Sep 23, 2016
Her linguistic area of focus was actually Spanish – that is, until her career brought Nora Jacobs to the Brazilian megacity of São Paulo almost four years ago. She has been in charge of the South American liaison office of Freie Universität there since May of this year – and took the opportunity to watch some of the events unfolding at the Olympics in Rio de Janeiro, only about 360 kilometers away, including the German beach volleyball team’s tournament.
What took German tourists about 12 hours in the air to accomplish was a matter of less than an hour for Jacobs: visiting the 2016 Olympics in Rio. “I was really excited to get the chance to go to the games in person thanks to my job in Brazil,” Jacobs says. She explains that the mood in the country ahead of the summer games, which were held during the Brazilian winter, was not particularly euphoric – much like during the World Cup, two years ago. But during the competitions themselves, the main emotion was the audience’s enthusiasm for welcoming athletes from all over the world and sharing in experiencing this major sporting event.
Jacobs has lived in São Paulo since November 2012. She worked for the Alexander von Humboldt Foundation for two years and then spent a year working as a coordinator for the German House of Research and Innovation (DWIH) in São Paulo before taking over as head of the liaison office of Freie Universität in May. She did not have to move far for the new job: All three institutions have their offices at the DWIH, which is the central point of contact for research and innovation expertise from Germany. “I only had to move 20 meters down the hall,” Jacobs says.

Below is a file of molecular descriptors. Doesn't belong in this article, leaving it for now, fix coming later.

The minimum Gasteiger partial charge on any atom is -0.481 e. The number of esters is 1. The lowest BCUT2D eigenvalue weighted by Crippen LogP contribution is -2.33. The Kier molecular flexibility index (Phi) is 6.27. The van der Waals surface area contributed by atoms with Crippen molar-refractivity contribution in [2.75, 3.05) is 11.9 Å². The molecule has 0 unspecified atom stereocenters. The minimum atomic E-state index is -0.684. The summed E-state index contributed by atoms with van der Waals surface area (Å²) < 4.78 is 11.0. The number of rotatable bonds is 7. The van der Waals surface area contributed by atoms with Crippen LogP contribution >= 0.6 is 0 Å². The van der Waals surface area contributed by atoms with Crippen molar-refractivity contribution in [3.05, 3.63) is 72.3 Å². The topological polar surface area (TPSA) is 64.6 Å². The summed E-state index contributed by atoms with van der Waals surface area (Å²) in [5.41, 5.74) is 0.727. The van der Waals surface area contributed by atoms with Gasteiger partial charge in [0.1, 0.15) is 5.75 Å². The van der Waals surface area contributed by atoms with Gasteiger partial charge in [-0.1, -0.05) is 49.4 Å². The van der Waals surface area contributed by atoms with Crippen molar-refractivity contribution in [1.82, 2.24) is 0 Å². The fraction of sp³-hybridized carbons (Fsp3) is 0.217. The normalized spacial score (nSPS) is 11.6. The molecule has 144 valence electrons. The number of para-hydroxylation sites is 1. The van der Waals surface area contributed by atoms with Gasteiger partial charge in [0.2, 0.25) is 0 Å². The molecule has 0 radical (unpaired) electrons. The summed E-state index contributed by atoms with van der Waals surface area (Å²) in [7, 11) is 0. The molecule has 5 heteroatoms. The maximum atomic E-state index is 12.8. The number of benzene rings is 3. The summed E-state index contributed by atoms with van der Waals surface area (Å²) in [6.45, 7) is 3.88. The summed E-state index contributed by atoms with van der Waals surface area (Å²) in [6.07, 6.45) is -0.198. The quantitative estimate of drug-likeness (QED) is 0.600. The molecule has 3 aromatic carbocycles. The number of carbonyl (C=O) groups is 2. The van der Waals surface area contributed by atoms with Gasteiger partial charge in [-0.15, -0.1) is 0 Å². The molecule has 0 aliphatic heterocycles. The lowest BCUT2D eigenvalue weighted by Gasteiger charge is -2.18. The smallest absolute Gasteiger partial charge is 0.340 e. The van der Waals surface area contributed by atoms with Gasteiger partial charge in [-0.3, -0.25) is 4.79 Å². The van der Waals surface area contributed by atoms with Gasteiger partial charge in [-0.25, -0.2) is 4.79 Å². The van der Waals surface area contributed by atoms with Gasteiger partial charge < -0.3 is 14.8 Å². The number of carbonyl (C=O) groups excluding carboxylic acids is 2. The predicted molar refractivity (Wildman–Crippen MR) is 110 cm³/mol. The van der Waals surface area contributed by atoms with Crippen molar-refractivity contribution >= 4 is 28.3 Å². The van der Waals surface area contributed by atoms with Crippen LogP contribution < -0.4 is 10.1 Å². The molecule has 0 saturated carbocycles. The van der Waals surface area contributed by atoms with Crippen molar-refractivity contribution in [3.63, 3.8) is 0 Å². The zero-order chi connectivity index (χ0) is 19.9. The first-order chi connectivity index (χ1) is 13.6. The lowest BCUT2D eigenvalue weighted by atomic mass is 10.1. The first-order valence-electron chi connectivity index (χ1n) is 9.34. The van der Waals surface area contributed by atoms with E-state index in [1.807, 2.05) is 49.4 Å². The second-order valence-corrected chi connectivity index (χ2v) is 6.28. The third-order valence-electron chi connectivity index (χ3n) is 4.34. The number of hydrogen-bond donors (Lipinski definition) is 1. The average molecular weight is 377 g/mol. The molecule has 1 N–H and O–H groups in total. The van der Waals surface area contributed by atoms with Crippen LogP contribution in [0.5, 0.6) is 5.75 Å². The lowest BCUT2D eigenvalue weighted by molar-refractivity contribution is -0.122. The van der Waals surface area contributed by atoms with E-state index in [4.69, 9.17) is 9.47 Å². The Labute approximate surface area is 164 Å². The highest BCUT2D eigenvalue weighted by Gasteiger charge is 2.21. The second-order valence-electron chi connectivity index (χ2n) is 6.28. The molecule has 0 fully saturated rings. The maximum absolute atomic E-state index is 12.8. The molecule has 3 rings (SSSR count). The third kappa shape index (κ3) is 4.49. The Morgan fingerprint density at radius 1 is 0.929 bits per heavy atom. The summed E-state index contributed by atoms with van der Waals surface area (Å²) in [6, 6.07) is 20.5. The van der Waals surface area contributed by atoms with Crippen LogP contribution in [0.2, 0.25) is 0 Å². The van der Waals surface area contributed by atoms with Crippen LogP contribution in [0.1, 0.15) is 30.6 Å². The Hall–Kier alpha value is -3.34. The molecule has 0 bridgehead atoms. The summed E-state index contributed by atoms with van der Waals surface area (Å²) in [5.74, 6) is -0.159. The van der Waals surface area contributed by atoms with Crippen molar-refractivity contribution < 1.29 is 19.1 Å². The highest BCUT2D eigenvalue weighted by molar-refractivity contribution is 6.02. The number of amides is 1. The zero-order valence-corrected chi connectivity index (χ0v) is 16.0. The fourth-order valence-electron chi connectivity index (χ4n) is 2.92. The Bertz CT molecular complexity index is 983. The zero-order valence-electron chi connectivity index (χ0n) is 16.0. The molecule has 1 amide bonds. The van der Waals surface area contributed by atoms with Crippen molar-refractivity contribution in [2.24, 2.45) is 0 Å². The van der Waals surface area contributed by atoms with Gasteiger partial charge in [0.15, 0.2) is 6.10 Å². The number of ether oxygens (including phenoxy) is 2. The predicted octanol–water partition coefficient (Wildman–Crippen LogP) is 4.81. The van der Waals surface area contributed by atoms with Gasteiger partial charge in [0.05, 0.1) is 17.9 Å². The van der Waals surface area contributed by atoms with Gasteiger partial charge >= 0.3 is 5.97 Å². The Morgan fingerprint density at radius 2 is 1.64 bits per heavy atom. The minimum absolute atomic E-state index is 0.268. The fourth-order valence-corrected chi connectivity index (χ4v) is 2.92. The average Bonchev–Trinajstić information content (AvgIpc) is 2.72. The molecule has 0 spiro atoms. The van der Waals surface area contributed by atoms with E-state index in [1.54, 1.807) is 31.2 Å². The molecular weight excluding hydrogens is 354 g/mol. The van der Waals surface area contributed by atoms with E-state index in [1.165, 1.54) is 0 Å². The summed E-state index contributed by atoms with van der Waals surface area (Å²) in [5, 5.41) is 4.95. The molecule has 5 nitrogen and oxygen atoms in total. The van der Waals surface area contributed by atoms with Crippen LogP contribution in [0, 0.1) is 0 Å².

Jacobs earned her degree in Latin American Studies with emphases in political science and Spanish at the University of Cologne. The first time she went to Latin America was back in the 10th grade, when she participated in an exchange program in Mexico. That was followed later on by a semester abroad in Argentina and by time spent doing research and working in Chile, Costa Rica, Cuba, and Venezuela. “My Spanish language skills really helped me learn Portuguese quickly,” Jacobs says. Her language skills and familiarity with the area are very helpful in her new position, as is her experience in the areas of academic management and international research collaboration.
The liaison office in the Brazilian financial and economic hub was established in March 2010 with the goal of strengthening and expanding academic cooperation between Freie Universität and the universities and research centers in South America. The office supports scholars and scientists from Freie Universität in cooperative research activities in Brazil as well as actively promoting opportunities to study and do research in Dahlem among Brazilian students, doctoral candidates, and postdocs.
Jacobs says the working environment in São Paulo is very pleasant. “We have a very smoothly functioning community at the office and with our partner universities. São Paulo has a lot to offer, especially culturally. Aside from the current political crisis in Brazil and the ongoing impeachment process involving President Dilma Rousseff, there is an impressive youthful cultural dynamic,” she explains, adding that what she especially likes about her work is its many different aspects, the opportunity for dialogue on various levels, insight into different fields of research – and, of course, the connection to Freie Universität. The university’s Institute for Latin American Studies is the largest of its kind in Germany and one of the leading institutions in this field anywhere in Europe.
This text was originally published in German on August 17, 2016, in the campus.leben online magazine by Freie Universität Berlin.